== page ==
6. @Ben S, I want to clarify a point that I think some people are still confused about–the absence of the plane in the seabed search area means that the plane, if it went south, must have been actively piloted at the end such that it glided far from the seventh arc. This rules out any “ghost plane” scenario; the pilot did not commit suicide or inadvertantly die sometime around the turn south over the Andaman Sea.

    Also, if the plane went north, then the BFO data must have been spoofed; this being the case, there is no reason to attach meaning to any particular BFO value, such as to infer that the plane was in a steep dive at the end. In fact, if someone went through the enormous effort necessary to hijack the plane and spook the Inmarsat data, presumably they were smart enough to get it on the ground in one piece.

    I agree with what Jeff said above, in addition the specific quartz crystal has a certain unique transient behavior that changes with time and history.

    What was done, is that Inmarsat provided the detailed satellite data for the prior day’s flight MH351 from Beijing to KLIA. That data was thoroughly analyzed and found to be generally consistent with expectations.

  8. P.S.- That is not to say there would not be merit to a test flight (a bit late now, would have been nice to use MAS B777 before they got rid of them).

    Let’s look at all the evidence that Malaysia has no interest in fidning the answer: (1) no test flight, (2) no flight path proposals, (3) no sesrch for debris, (4) keeping data/into secret, etc.

  9. @TBill

    I agree that things would not be the same and this is an old point of mine.

    My only interest is the angle to the satellite from the airplane in flight and how it changes with location on earth. I have never seen the configuration document for MH370 that specifically states that the array antenna was hooked to the satellite transmitter and not to a stick antenna. Plus; mistakes are made in installation and design. Possibly if you don’t buy the data package. Reason: The antenna gain map is different for an array versus a stick antenna. The stick losses gain as the antenna points to the source. The circuit for the satellite and the airplane might, and I don’t know, put the signal through a amplifier loop to boost the signal thus delaying the signal transition. Thus changing the delays in the Inmarsat data. The resulting curves in the Inmarsat data could be additional loops/delay through the boost circuit. Thus making it look like the A/P is getting further from the satellite when in fact it is getting closer.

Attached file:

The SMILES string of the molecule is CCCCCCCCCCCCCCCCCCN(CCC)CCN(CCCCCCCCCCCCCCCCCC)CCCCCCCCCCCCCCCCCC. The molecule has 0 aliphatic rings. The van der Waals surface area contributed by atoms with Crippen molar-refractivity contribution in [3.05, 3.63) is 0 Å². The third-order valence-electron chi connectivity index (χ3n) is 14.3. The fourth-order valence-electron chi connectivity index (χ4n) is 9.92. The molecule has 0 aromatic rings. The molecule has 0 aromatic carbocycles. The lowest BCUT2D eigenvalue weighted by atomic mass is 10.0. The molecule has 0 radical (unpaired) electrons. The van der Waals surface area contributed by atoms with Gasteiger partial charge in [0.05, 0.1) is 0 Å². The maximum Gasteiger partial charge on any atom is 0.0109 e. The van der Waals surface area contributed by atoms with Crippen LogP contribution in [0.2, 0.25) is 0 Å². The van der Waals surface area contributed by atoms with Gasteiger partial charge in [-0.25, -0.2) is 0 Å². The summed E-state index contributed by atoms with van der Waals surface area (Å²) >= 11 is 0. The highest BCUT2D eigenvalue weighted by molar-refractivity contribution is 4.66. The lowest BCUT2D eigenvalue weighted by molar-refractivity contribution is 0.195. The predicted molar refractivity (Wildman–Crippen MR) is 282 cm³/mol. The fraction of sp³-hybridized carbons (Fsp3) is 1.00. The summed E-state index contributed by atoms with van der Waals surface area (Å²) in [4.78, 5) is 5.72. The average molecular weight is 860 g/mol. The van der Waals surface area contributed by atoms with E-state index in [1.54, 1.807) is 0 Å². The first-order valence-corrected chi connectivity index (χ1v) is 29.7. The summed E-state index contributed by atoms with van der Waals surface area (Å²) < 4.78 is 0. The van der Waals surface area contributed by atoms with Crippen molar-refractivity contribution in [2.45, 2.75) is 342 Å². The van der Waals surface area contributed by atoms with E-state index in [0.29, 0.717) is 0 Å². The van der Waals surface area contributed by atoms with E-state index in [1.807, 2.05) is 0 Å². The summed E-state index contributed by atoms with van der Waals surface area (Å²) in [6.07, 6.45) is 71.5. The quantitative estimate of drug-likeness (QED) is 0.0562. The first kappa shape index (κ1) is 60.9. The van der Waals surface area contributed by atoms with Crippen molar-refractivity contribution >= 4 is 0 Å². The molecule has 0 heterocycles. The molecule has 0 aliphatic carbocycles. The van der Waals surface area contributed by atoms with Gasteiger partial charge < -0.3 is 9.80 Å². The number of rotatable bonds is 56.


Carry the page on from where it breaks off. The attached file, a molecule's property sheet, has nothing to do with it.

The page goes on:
The Beijing to KLIA flight is moving away from the Satellite thus the gain in the antenna would improve with distance if the antenna were a stick antenna.

    This is all just a guess on my part. I tried to fit the debris sightings and eye witness reports of a plane on fire and of one flying low and the sonar water impact data and the original direction of the airplane to the Inmarsat data.

  10. @Scott O.

    “As for motive, absent a confession expressly staring so, facts do not prove a motive—the why of a crime. Facts do, however, prove intent—the what of a crime.”

    You are absolutely right, thank you for correcting me and making the distiction.

  11. Jeff Wise:“the absence of the plane in the seabed search area means that the plane, if it went south, must have been actively piloted at the end such that it glided far from the seventh arc. This rules out any ghost plane scenario.”

    scientists on the other blog differ

  12. @Peter Norton

    The ATSB search was a ‘loss of control study’ which gave a very high probability that 9M-MRO was not in the primary and secondary search zone as defined by the ISAT data (~120,000 sq km);


    It depend if ‘loss of control’ = ‘ghost flight’.

    From the Geoscience website;